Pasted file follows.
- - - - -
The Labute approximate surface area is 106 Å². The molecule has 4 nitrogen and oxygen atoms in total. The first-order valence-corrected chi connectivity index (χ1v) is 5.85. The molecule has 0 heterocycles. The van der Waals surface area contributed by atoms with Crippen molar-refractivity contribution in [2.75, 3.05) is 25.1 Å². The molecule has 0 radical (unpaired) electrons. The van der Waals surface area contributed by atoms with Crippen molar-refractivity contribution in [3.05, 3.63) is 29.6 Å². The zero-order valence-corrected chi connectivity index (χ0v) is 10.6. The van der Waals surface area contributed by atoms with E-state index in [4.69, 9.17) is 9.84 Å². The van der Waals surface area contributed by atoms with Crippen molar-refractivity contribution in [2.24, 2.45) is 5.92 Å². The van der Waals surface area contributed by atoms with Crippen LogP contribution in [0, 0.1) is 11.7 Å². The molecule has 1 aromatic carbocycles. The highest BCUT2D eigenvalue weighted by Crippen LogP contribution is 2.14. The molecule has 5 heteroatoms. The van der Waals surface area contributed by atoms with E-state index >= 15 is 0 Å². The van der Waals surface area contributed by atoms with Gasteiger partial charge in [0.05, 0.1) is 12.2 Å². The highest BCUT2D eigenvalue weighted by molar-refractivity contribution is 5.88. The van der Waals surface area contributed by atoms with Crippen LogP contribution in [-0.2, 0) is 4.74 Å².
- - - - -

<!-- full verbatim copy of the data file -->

The Labute approximate surface area is 106 Å². The molecule has 4 nitrogen and oxygen atoms in total. The first-order valence-corrected chi connectivity index (χ1v) is 5.85. The molecule has 0 heterocycles. The van der Waals surface area contributed by atoms with Crippen molar-refractivity contribution in [2.75, 3.05) is 25.1 Å². The molecule has 0 radical (unpaired) electrons. The van der Waals surface area contributed by atoms with Crippen molar-refractivity contribution in [3.05, 3.63) is 29.6 Å². The zero-order valence-corrected chi connectivity index (χ0v) is 10.6. The van der Waals surface area contributed by atoms with E-state index in [4.69, 9.17) is 9.84 Å². The van der Waals surface area contributed by atoms with Crippen molar-refractivity contribution in [2.24, 2.45) is 5.92 Å². The van der Waals surface area contributed by atoms with Crippen LogP contribution in [0, 0.1) is 11.7 Å². The molecule has 1 aromatic carbocycles. The highest BCUT2D eigenvalue weighted by Crippen LogP contribution is 2.14. The molecule has 5 heteroatoms. The van der Waals surface area contributed by atoms with E-state index >= 15 is 0 Å². The van der Waals surface area contributed by atoms with Gasteiger partial charge in [0.05, 0.1) is 12.2 Å². The highest BCUT2D eigenvalue weighted by molar-refractivity contribution is 5.88. The van der Waals surface area contributed by atoms with Crippen LogP contribution in [-0.2, 0) is 4.74 Å².